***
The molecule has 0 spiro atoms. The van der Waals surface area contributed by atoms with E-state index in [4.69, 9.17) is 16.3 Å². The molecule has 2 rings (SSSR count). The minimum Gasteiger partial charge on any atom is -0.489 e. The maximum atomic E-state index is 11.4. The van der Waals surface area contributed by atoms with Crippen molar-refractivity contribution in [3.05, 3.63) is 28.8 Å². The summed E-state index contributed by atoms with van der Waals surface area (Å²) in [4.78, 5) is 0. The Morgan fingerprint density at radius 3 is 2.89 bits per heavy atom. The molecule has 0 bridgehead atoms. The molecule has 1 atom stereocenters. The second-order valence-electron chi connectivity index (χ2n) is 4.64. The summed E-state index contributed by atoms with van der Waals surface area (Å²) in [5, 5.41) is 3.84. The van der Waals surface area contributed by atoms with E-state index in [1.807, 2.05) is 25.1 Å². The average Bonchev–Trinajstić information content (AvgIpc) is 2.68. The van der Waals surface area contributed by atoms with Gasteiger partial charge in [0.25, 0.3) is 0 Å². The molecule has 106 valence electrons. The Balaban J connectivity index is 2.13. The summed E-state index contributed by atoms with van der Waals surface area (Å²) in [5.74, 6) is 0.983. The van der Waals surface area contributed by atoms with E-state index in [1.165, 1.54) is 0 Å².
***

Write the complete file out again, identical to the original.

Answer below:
The molecule has 0 spiro atoms. The van der Waals surface area contributed by atoms with E-state index in [4.69, 9.17) is 16.3 Å². The molecule has 2 rings (SSSR count). The minimum Gasteiger partial charge on any atom is -0.489 e. The maximum atomic E-state index is 11.4. The van der Waals surface area contributed by atoms with Crippen molar-refractivity contribution in [3.05, 3.63) is 28.8 Å². The summed E-state index contributed by atoms with van der Waals surface area (Å²) in [4.78, 5) is 0. The Morgan fingerprint density at radius 3 is 2.89 bits per heavy atom. The molecule has 0 bridgehead atoms. The molecule has 1 atom stereocenters. The second-order valence-electron chi connectivity index (χ2n) is 4.64. The summed E-state index contributed by atoms with van der Waals surface area (Å²) in [5, 5.41) is 3.84. The van der Waals surface area contributed by atoms with E-state index in [1.807, 2.05) is 25.1 Å². The average Bonchev–Trinajstić information content (AvgIpc) is 2.68. The van der Waals surface area contributed by atoms with Gasteiger partial charge in [0.25, 0.3) is 0 Å². The molecule has 106 valence electrons. The Balaban J connectivity index is 2.13. The summed E-state index contributed by atoms with van der Waals surface area (Å²) in [5.74, 6) is 0.983. The van der Waals surface area contributed by atoms with E-state index in [1.165, 1.54) is 0 Å².